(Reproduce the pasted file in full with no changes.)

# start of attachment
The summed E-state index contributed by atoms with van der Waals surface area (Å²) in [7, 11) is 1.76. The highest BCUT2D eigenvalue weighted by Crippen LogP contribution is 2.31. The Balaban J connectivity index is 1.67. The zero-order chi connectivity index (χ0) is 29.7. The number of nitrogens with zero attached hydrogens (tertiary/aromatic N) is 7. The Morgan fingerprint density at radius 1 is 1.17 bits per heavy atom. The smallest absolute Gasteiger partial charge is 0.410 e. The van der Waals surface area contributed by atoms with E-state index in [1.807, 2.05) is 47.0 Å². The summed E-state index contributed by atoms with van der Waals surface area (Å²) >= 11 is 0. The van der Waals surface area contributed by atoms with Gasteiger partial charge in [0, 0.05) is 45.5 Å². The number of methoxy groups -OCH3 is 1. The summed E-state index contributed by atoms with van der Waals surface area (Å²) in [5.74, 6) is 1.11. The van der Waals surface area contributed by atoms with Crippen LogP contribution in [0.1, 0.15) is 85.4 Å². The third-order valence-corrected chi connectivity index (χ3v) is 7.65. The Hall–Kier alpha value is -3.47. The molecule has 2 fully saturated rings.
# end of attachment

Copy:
The summed E-state index contributed by atoms with van der Waals surface area (Å²) in [7, 11) is 1.76. The highest BCUT2D eigenvalue weighted by Crippen LogP contribution is 2.31. The Balaban J connectivity index is 1.67. The zero-order chi connectivity index (χ0) is 29.7. The number of nitrogens with zero attached hydrogens (tertiary/aromatic N) is 7. The Morgan fingerprint density at radius 1 is 1.17 bits per heavy atom. The smallest absolute Gasteiger partial charge is 0.410 e. The van der Waals surface area contributed by atoms with E-state index in [1.807, 2.05) is 47.0 Å². The summed E-state index contributed by atoms with van der Waals surface area (Å²) >= 11 is 0. The van der Waals surface area contributed by atoms with Gasteiger partial charge in [0, 0.05) is 45.5 Å². The number of methoxy groups -OCH3 is 1. The summed E-state index contributed by atoms with van der Waals surface area (Å²) in [5.74, 6) is 1.11. The van der Waals surface area contributed by atoms with Crippen LogP contribution in [0.1, 0.15) is 85.4 Å². The third-order valence-corrected chi connectivity index (χ3v) is 7.65. The Hall–Kier alpha value is -3.47. The molecule has 2 fully saturated rings.